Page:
At its worst, cinema verite is aimless pretense masquerading as artistic intent. At its best, it is Detropia, a documentary that adds soul to statistics, going inside the implosion of a once-proud city using a sprawling, haunting approach.
It’s easy to thrill people when they don’t know what’s coming. OK, maybe not easy — paging Mr. Shyamalan — but certainly less difficult than whipping up tension in a film based on a decades-old actual incident, the resolution of which is but a Google search away.
A note for the admittedly small subset of folks who swoon at the storytelling magic of This American Life and tingle at the mere mention of Ira Glass’s name: Sleepwalk with Me is charming public radio entertainment channeled into cinemas.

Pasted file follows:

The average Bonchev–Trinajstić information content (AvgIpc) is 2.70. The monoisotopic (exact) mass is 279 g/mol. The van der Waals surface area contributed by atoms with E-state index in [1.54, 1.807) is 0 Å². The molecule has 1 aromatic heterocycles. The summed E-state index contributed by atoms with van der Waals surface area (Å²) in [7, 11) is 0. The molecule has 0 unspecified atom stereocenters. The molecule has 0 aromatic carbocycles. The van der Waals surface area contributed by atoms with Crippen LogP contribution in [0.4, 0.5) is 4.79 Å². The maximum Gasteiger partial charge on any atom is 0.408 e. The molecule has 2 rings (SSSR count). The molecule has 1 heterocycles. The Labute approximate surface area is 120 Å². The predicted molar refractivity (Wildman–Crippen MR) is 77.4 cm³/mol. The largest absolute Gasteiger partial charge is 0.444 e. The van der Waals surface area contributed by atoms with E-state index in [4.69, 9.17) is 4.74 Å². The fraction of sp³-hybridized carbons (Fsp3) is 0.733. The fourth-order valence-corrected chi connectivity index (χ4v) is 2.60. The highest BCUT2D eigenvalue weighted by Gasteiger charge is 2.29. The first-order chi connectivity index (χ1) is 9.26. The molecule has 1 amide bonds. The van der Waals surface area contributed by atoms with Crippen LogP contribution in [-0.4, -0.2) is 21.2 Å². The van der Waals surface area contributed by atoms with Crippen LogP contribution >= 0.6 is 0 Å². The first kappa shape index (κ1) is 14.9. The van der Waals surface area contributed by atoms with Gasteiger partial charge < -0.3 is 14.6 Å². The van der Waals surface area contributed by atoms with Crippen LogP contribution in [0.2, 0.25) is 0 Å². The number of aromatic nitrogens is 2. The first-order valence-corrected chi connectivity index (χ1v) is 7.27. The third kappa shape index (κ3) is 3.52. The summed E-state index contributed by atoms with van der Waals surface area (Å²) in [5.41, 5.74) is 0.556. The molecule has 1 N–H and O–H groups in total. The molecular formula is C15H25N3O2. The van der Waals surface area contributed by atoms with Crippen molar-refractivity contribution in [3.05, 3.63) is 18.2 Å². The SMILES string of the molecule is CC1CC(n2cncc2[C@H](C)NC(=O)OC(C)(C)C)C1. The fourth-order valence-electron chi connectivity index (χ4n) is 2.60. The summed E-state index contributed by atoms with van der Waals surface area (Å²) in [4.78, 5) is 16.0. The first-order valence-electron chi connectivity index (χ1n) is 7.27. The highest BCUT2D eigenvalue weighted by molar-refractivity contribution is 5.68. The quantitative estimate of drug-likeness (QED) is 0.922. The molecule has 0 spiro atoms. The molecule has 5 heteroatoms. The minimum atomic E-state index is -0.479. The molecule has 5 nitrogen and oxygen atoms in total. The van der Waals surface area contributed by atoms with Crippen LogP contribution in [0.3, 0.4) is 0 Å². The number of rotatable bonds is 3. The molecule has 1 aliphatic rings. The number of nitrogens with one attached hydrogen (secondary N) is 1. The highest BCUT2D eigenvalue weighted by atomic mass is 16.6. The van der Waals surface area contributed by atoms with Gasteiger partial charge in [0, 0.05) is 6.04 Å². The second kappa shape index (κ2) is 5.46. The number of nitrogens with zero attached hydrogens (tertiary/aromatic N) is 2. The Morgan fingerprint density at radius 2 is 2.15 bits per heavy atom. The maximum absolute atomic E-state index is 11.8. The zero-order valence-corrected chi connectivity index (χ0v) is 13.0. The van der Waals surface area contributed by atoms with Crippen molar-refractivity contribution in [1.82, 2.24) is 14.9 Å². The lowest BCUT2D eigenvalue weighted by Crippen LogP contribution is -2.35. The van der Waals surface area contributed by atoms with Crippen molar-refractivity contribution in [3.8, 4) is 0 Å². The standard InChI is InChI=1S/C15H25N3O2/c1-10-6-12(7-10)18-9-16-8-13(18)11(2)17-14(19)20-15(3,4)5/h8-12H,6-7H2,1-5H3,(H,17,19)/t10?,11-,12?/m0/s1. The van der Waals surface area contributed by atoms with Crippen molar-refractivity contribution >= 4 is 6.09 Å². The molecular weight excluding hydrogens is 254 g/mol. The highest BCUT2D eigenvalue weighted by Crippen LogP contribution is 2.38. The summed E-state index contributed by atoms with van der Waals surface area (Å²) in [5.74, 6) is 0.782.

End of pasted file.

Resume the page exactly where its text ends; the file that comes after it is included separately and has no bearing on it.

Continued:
Right when the film needs to kick into a higher gear, opening the futuristic world up for a sizable climax, it downshifts into a muted, quasi-philosophical think-piece set mostly on a Kansas farmstead.
At the point where the fist pump from The Breakfast Club becomes a plot point, shortly after a near-mute Asian girl who ate her own twin in the womb makes snow angels in another girl’s vomit, Pitch Perfect moves from “potential cult classic” to “recommended for any human who likes funny.”